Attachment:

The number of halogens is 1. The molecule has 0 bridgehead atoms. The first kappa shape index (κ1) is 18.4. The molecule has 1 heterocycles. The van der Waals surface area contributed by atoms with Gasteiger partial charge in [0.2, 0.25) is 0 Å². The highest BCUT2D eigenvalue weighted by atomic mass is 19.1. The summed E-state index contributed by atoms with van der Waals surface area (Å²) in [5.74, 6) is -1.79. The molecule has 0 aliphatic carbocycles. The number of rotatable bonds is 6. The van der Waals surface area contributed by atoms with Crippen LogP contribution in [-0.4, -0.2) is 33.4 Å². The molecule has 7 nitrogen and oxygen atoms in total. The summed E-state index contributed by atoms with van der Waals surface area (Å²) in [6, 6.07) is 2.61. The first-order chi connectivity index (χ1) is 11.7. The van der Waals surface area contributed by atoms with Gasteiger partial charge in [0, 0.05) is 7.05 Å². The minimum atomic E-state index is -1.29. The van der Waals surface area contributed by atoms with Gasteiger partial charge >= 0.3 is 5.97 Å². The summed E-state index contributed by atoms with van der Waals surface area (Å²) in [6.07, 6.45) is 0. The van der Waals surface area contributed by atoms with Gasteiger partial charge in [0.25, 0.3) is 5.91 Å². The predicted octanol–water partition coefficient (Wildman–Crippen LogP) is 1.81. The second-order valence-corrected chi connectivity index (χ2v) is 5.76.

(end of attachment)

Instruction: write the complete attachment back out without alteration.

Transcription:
The number of halogens is 1. The molecule has 0 bridgehead atoms. The first kappa shape index (κ1) is 18.4. The molecule has 1 heterocycles. The van der Waals surface area contributed by atoms with Gasteiger partial charge in [0.2, 0.25) is 0 Å². The highest BCUT2D eigenvalue weighted by atomic mass is 19.1. The summed E-state index contributed by atoms with van der Waals surface area (Å²) in [5.74, 6) is -1.79. The molecule has 0 aliphatic carbocycles. The number of rotatable bonds is 6. The van der Waals surface area contributed by atoms with Crippen LogP contribution in [-0.4, -0.2) is 33.4 Å². The molecule has 7 nitrogen and oxygen atoms in total. The summed E-state index contributed by atoms with van der Waals surface area (Å²) in [6, 6.07) is 2.61. The first-order chi connectivity index (χ1) is 11.7. The van der Waals surface area contributed by atoms with Gasteiger partial charge in [0, 0.05) is 7.05 Å². The minimum atomic E-state index is -1.29. The van der Waals surface area contributed by atoms with Gasteiger partial charge >= 0.3 is 5.97 Å². The summed E-state index contributed by atoms with van der Waals surface area (Å²) in [6.07, 6.45) is 0. The van der Waals surface area contributed by atoms with Gasteiger partial charge in [0.25, 0.3) is 5.91 Å². The predicted octanol–water partition coefficient (Wildman–Crippen LogP) is 1.81. The second-order valence-corrected chi connectivity index (χ2v) is 5.76.